When it became clear that we would be changing texts for organic chemistry, most of my colleagues and I began dreading the long decision and transition process. We all use the same textbook and choose it by consensus. There are about seven faculty members in our department who teach in the organic chemistry series. We come from diverse educational backgrounds and have significantly different teaching styles. Consensus building with a large and diverse group like this can be a considerable challenge. This year’s selection process was daunting. We had narrowed down a long list of options to two very different candidates: a traditional text and Joel Karty’s mechanistically-organized text.

The traditional text was very similar to the text we were moving away from. We were looking for a more affordable textbook option that still met our pedagogical needs. The mechanistically-organized text represented a significant departure to the way each of us had structured our in-class time and problem sets. This is not to say that organizing organic chemistry material by mechanism was a foreign concept to us. Most of us encourage students to create a “reaction notebook.” For a portion of this notebook, we encourage students to organize the reactions by mechanism. We have found that our undergraduate students are able to complete this task with mixed success and have found it to be a useful exercise.

But a wholesale change to a mechanistic approach would be a large commitment on the faculty members’ part. It would mean completely revamping our lectures, in-class exercises, problem sets, exams, and other activities. I had to admit to hearing the siren’s song of remaining with the traditional approach—it certainly would have been easier, more comfortable for my teaching style, and would allow me to use my valuable preparation time for other purposes.

However, when I thought about what my students actually needed, the mechanism-based organization just made more sense to me. Our students struggle with seeing bigger patterns of mechanistic pathways. They are able to easily identify first steps or common steps, but, at least initially, fail to see the broader implications of similar reaction types. Without the understanding of this, it becomes easy for our students to fall into the trap of seeing every reaction as an individual reaction. It was my hope that a mechanistic approach in the text, with my continued emphasis in the classroom, would help our students overcome these hurdles. I believed that the painful change would be worth the effort, and I advocated for this with my colleagues.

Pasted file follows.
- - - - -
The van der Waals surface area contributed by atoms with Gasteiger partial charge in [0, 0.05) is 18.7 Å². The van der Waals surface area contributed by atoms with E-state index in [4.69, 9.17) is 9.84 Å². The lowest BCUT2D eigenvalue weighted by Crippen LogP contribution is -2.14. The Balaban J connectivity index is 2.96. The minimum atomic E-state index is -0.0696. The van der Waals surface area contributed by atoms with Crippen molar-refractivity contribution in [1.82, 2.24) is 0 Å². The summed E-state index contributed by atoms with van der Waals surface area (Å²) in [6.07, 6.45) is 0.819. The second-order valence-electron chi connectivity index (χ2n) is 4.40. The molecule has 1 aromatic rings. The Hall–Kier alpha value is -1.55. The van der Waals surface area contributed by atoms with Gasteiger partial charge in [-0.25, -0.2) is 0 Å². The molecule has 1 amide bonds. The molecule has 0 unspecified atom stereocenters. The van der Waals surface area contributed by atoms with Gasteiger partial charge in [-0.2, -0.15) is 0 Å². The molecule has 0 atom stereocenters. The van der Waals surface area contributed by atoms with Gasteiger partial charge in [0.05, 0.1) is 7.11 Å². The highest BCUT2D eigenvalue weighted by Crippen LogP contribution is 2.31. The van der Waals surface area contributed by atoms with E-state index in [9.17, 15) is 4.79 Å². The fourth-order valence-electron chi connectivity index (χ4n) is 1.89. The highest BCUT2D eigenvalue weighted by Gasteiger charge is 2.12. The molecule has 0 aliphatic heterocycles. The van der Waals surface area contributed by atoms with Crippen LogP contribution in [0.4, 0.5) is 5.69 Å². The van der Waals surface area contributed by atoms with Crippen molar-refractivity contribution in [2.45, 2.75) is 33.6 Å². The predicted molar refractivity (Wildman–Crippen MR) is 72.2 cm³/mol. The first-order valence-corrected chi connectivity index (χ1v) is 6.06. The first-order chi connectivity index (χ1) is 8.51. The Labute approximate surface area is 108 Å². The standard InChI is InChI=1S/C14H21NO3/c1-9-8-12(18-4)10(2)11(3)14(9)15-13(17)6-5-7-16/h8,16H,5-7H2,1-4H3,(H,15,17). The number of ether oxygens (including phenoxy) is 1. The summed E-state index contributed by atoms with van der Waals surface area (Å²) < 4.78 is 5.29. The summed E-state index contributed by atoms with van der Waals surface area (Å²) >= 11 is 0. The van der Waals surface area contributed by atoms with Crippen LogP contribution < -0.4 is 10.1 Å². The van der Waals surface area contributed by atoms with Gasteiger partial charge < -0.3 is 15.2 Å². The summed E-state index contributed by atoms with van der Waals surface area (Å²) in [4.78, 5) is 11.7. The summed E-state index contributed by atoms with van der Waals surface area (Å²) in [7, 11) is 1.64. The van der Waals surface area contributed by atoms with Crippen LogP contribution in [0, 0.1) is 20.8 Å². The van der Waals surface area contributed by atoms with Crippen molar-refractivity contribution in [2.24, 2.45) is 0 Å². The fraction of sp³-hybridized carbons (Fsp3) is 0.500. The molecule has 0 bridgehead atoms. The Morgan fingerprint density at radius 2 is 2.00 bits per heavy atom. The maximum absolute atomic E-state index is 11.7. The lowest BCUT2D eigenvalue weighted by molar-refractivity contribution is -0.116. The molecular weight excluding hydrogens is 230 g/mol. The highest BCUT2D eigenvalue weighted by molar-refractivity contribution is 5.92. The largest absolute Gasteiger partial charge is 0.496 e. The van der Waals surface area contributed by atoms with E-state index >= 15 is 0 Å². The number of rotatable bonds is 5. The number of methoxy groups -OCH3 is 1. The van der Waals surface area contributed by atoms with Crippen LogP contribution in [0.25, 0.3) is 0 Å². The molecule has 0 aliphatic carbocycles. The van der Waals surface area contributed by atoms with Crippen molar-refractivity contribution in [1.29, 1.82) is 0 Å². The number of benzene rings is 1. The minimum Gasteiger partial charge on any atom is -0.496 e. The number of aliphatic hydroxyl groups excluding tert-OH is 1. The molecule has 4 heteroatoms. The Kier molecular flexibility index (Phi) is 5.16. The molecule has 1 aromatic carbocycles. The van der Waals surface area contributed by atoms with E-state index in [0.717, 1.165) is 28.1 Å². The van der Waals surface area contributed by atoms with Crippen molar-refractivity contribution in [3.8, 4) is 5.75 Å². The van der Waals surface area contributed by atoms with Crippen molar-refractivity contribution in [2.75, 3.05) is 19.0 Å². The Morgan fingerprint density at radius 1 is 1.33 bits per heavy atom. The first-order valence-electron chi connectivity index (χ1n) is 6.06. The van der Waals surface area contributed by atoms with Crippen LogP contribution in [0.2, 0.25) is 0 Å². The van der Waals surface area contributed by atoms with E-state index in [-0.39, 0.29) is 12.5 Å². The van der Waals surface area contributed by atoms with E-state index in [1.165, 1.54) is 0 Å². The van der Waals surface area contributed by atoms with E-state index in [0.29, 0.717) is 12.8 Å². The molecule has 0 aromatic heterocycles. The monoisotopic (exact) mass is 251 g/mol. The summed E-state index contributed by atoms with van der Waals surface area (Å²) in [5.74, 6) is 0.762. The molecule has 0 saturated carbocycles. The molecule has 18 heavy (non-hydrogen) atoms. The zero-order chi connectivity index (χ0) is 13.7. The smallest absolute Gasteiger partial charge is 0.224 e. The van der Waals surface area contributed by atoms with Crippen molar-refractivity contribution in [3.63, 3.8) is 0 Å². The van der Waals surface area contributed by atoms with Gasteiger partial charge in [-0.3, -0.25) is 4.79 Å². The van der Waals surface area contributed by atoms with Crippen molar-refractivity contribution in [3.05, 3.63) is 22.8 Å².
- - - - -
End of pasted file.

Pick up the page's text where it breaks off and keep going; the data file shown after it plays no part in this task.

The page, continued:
After several discussions, we did decide to adopt Karty. We have completed one full year of using the text and I’m happy to report the change has been mostly positive. I have enjoyed reevaluating my teaching in the context of a mechanistic organization. I may have dreaded the change, but it has been satisfying for me professionally. In upcoming posts, I will discuss how I’ve been using a mechanistic organization in my course.

-Anne Wilson, Butler University

Click here to learn more about Prof. Wilson.

2 thoughts on “Choosing to Teach the Mechanism

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